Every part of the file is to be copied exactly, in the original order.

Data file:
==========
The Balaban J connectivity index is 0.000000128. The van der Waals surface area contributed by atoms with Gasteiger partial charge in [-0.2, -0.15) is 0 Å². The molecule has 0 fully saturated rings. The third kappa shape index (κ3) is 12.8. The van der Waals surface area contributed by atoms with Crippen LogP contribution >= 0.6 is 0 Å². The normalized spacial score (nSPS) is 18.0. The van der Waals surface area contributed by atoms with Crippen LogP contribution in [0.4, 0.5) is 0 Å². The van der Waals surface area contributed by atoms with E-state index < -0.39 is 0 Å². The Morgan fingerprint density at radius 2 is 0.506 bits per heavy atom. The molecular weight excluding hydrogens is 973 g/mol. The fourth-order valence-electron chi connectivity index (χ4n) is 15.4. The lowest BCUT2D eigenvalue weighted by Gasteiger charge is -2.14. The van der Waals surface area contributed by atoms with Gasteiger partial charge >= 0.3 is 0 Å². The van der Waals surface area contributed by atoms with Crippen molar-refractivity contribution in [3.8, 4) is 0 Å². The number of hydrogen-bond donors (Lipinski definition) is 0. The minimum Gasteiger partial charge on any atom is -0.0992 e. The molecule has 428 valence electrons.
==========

The Balaban J connectivity index is 0.000000128. The van der Waals surface area contributed by atoms with Gasteiger partial charge in [-0.2, -0.15) is 0 Å². The molecule has 0 fully saturated rings. The third kappa shape index (κ3) is 12.8. The van der Waals surface area contributed by atoms with Crippen LogP contribution >= 0.6 is 0 Å². The normalized spacial score (nSPS) is 18.0. The van der Waals surface area contributed by atoms with Crippen LogP contribution in [0.4, 0.5) is 0 Å². The van der Waals surface area contributed by atoms with E-state index < -0.39 is 0 Å². The Morgan fingerprint density at radius 2 is 0.506 bits per heavy atom. The molecular weight excluding hydrogens is 973 g/mol. The fourth-order valence-electron chi connectivity index (χ4n) is 15.4. The lowest BCUT2D eigenvalue weighted by Gasteiger charge is -2.14. The van der Waals surface area contributed by atoms with Gasteiger partial charge >= 0.3 is 0 Å². The van der Waals surface area contributed by atoms with Crippen molar-refractivity contribution in [3.8, 4) is 0 Å². The number of hydrogen-bond donors (Lipinski definition) is 0. The minimum Gasteiger partial charge on any atom is -0.0992 e. The molecule has 428 valence electrons.